So many people graduate college with big dreams and aspirations about entering politics, but most of the time they leave it years after, distraught, disillusioned, and without much money to their name.
This happens all the time in Washington, D.C., but no one talks about it. Most people need a glimpse into the carnage after an election, where people on both sides lose their jobs and become anxious about the future.
For any standard job in the private sector or even in government, the vast majority of the time you go into work knowing what to expect, and what the overall outcome is going to be. Anyone who has worked on Capitol Hill faces exactly the opposite, in that the outcome of the day is never assured, and you are working for a broader cause then just your own financial interest.
Most people get to stay in their office at least eight hours, whereas if you interned on the hill during the debt negotiations, staffers literally brought sleeping bags into the office because they were going to work all through the night and next morning.
Politics is different than normal work in this regard, and this thrill of not knowing what to expect, and working for an individual you believe in is very attractive to college graduates and young adults, but it’s not always the best road for everyone.
This town and many universities almost encourage people to go down that road, and it creates a huge problem: an age group that’s emotionally lost in a big city, constantly wondering about a future trade.
Life in D.C. after an election is a perfect example of this disillusionment. You run into people in hordes who are unemployed after their candidate loses and they are completely distraught about their career choice. Now they have to look for work, and if they decide to leave politics, their resume might be discriminated upon, because they worked for someone the hiring manager hates or doesn’t believe in.
This is the dilemma; once you’re in politics working for a candidate, your options shrink, putting yourself in a deep hole. The list of people that might hire you in the private and public sector drastically shrinks. D.C. is a deep sea of frustration, regrets, and anxiety for young people after they lose an election.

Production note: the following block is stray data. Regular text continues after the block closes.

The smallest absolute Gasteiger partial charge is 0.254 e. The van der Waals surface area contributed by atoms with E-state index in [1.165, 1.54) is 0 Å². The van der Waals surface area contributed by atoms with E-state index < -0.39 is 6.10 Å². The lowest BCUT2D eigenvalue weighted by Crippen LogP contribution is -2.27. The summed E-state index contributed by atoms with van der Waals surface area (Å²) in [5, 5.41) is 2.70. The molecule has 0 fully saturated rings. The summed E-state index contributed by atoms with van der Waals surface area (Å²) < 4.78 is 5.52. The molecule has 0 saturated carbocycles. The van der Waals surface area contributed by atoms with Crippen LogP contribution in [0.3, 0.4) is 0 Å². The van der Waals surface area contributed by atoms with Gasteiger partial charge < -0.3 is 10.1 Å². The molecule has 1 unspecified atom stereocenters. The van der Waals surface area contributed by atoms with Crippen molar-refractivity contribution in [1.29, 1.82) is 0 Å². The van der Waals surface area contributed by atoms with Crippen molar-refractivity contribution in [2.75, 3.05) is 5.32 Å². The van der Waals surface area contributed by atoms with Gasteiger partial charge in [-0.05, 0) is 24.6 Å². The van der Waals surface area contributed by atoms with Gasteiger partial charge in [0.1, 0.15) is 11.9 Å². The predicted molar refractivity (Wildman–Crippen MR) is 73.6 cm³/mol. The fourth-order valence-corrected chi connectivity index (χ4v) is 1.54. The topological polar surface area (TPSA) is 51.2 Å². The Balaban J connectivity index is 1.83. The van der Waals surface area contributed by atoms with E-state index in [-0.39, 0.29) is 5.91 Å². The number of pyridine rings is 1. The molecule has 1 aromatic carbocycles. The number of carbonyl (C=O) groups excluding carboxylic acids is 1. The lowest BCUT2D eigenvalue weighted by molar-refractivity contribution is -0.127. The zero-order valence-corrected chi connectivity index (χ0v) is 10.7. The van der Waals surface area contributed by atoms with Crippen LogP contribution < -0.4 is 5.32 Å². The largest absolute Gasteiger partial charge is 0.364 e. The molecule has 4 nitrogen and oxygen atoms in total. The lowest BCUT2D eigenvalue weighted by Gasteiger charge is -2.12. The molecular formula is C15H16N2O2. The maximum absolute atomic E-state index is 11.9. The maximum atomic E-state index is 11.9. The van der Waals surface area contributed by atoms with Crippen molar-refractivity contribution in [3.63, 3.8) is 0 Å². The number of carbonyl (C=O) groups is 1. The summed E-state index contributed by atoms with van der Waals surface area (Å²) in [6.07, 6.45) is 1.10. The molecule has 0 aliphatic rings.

On Tuesday, November 6 election night, people were walking and crying in the streets, knowing they might have to move back in with their parents, back home to another state and start their entire life over again.
Normally when you work hard, you can have a chance of future success, but for campaigns and politics, it’s simply not the case.
I am an optimist. I always believe there is a solution eventually to a problem, and believe we can fix a problem, and this one starts with our universities. The universities that are heavily subsidized and are so expensive nowadays should be doing more to inform students about how rough the game of politics can be.
Real life and college are completely different, and I think these students with big dreams and aspirations about going into politics should be informed by someone in the real world. A university should have a speaker brought into to every upper level political science class to discuss the negative aspects of going into politics.
So many people in their mid-thirties leave politics frustrated and they don’t really have a trade that applies to the real world. It’s harder for them to find good work because their resume can be discriminated against, and the skills on Capitol Hill don’t translate to the private sector.
Many of these older people missed out on what would have been their prime earning years if they had taken a different route out of college, but instead chose politics. They didn’t make a difference, they now have no money to their name, and they don’t have a job because their candidate just lost. They can only think about what might have been.
Armstrong Williams is an African-American political commentator who writes a conservative newspaper column, hosts a nationally syndicated TV program called “The Right Side,” and hosts a daily radio show on Sirius/XM Power 128 (7-8 p.m. and 4-5 a.m.) Monday through Friday. Read more reports from Armstrong Williams — Click Here Now.
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